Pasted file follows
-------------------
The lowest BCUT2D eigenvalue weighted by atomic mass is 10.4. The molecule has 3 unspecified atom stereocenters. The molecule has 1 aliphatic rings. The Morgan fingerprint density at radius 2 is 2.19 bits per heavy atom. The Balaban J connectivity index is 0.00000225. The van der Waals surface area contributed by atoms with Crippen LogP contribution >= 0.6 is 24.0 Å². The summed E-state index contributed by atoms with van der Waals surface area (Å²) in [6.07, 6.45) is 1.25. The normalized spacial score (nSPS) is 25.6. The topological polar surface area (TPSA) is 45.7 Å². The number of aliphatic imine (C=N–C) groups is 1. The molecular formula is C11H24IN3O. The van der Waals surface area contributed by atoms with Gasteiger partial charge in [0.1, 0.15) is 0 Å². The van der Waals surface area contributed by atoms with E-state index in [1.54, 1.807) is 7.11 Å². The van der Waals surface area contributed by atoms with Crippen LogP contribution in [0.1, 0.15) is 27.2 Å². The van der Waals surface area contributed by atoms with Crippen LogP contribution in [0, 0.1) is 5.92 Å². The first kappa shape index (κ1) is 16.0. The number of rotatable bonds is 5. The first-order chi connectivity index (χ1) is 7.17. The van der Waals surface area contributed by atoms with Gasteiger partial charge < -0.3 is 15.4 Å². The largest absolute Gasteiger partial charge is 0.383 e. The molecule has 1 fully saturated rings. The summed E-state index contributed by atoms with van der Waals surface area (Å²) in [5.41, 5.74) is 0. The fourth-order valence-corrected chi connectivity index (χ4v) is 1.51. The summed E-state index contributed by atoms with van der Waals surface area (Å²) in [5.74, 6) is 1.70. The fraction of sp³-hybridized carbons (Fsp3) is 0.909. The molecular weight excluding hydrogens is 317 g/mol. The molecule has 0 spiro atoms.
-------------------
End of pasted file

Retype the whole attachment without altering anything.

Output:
The lowest BCUT2D eigenvalue weighted by atomic mass is 10.4. The molecule has 3 unspecified atom stereocenters. The molecule has 1 aliphatic rings. The Morgan fingerprint density at radius 2 is 2.19 bits per heavy atom. The Balaban J connectivity index is 0.00000225. The van der Waals surface area contributed by atoms with Crippen LogP contribution >= 0.6 is 24.0 Å². The summed E-state index contributed by atoms with van der Waals surface area (Å²) in [6.07, 6.45) is 1.25. The normalized spacial score (nSPS) is 25.6. The topological polar surface area (TPSA) is 45.7 Å². The number of aliphatic imine (C=N–C) groups is 1. The molecular formula is C11H24IN3O. The van der Waals surface area contributed by atoms with Gasteiger partial charge in [0.1, 0.15) is 0 Å². The van der Waals surface area contributed by atoms with E-state index in [1.54, 1.807) is 7.11 Å². The van der Waals surface area contributed by atoms with Crippen LogP contribution in [0.1, 0.15) is 27.2 Å². The van der Waals surface area contributed by atoms with Crippen LogP contribution in [0, 0.1) is 5.92 Å². The first kappa shape index (κ1) is 16.0. The number of rotatable bonds is 5. The first-order chi connectivity index (χ1) is 7.17. The van der Waals surface area contributed by atoms with Gasteiger partial charge < -0.3 is 15.4 Å². The largest absolute Gasteiger partial charge is 0.383 e. The molecule has 1 fully saturated rings. The summed E-state index contributed by atoms with van der Waals surface area (Å²) in [5.41, 5.74) is 0. The fourth-order valence-corrected chi connectivity index (χ4v) is 1.51. The summed E-state index contributed by atoms with van der Waals surface area (Å²) in [5.74, 6) is 1.70. The fraction of sp³-hybridized carbons (Fsp3) is 0.909. The molecular weight excluding hydrogens is 317 g/mol. The molecule has 0 spiro atoms.